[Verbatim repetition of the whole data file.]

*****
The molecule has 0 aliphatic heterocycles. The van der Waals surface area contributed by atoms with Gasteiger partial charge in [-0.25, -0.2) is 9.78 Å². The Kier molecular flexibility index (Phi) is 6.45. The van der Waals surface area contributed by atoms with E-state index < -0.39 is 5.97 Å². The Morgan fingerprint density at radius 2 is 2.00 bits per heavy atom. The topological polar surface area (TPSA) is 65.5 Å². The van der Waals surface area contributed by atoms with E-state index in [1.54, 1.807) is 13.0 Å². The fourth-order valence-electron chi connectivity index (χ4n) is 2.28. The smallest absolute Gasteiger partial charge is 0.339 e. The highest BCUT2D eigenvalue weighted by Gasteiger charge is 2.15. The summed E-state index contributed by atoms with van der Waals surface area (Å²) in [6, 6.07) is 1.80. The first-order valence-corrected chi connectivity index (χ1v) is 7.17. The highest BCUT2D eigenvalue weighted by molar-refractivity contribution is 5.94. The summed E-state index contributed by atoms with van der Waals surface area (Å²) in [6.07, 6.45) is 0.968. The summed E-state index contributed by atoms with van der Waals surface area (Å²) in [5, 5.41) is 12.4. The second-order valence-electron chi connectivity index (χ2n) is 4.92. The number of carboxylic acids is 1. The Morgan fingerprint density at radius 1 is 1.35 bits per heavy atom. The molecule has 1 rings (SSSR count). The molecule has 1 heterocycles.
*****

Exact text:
The molecule has 0 aliphatic heterocycles. The van der Waals surface area contributed by atoms with Gasteiger partial charge in [-0.25, -0.2) is 9.78 Å². The Kier molecular flexibility index (Phi) is 6.45. The van der Waals surface area contributed by atoms with E-state index < -0.39 is 5.97 Å². The Morgan fingerprint density at radius 2 is 2.00 bits per heavy atom. The topological polar surface area (TPSA) is 65.5 Å². The van der Waals surface area contributed by atoms with E-state index in [1.54, 1.807) is 13.0 Å². The fourth-order valence-electron chi connectivity index (χ4n) is 2.28. The smallest absolute Gasteiger partial charge is 0.339 e. The highest BCUT2D eigenvalue weighted by Gasteiger charge is 2.15. The summed E-state index contributed by atoms with van der Waals surface area (Å²) in [6, 6.07) is 1.80. The first-order valence-corrected chi connectivity index (χ1v) is 7.17. The highest BCUT2D eigenvalue weighted by molar-refractivity contribution is 5.94. The summed E-state index contributed by atoms with van der Waals surface area (Å²) in [6.07, 6.45) is 0.968. The summed E-state index contributed by atoms with van der Waals surface area (Å²) in [5, 5.41) is 12.4. The second-order valence-electron chi connectivity index (χ2n) is 4.92. The number of carboxylic acids is 1. The Morgan fingerprint density at radius 1 is 1.35 bits per heavy atom. The molecule has 1 rings (SSSR count). The molecule has 1 heterocycles.